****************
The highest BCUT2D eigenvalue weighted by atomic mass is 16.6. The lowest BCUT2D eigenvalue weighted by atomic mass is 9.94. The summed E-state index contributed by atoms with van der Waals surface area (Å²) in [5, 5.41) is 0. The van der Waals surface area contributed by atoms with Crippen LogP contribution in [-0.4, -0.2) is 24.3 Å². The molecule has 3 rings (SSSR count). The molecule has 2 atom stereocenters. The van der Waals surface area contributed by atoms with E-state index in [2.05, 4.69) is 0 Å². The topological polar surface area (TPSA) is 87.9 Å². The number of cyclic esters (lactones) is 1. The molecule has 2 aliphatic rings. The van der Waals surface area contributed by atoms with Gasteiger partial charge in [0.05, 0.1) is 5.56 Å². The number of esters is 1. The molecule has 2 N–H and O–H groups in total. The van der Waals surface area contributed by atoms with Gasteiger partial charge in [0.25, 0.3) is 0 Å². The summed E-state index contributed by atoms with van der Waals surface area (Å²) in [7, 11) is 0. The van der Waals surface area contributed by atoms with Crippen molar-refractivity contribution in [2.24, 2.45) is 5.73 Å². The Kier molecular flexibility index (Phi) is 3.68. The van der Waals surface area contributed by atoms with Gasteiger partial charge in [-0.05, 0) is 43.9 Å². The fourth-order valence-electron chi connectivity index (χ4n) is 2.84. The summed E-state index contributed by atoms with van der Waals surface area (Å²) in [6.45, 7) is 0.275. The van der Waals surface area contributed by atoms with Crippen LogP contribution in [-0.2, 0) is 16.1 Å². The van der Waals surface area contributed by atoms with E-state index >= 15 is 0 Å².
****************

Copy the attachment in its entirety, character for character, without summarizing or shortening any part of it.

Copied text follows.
The highest BCUT2D eigenvalue weighted by atomic mass is 16.6. The lowest BCUT2D eigenvalue weighted by atomic mass is 9.94. The summed E-state index contributed by atoms with van der Waals surface area (Å²) in [5, 5.41) is 0. The van der Waals surface area contributed by atoms with Crippen LogP contribution in [-0.4, -0.2) is 24.3 Å². The molecule has 3 rings (SSSR count). The molecule has 2 atom stereocenters. The van der Waals surface area contributed by atoms with E-state index in [2.05, 4.69) is 0 Å². The topological polar surface area (TPSA) is 87.9 Å². The number of cyclic esters (lactones) is 1. The molecule has 2 aliphatic rings. The van der Waals surface area contributed by atoms with Gasteiger partial charge in [0.05, 0.1) is 5.56 Å². The number of esters is 1. The molecule has 2 N–H and O–H groups in total. The van der Waals surface area contributed by atoms with Gasteiger partial charge in [0.25, 0.3) is 0 Å². The summed E-state index contributed by atoms with van der Waals surface area (Å²) in [7, 11) is 0. The van der Waals surface area contributed by atoms with Crippen molar-refractivity contribution in [2.24, 2.45) is 5.73 Å². The Kier molecular flexibility index (Phi) is 3.68. The van der Waals surface area contributed by atoms with Gasteiger partial charge in [-0.05, 0) is 43.9 Å². The fourth-order valence-electron chi connectivity index (χ4n) is 2.84. The summed E-state index contributed by atoms with van der Waals surface area (Å²) in [6.45, 7) is 0.275. The van der Waals surface area contributed by atoms with Crippen LogP contribution in [-0.2, 0) is 16.1 Å². The van der Waals surface area contributed by atoms with E-state index >= 15 is 0 Å².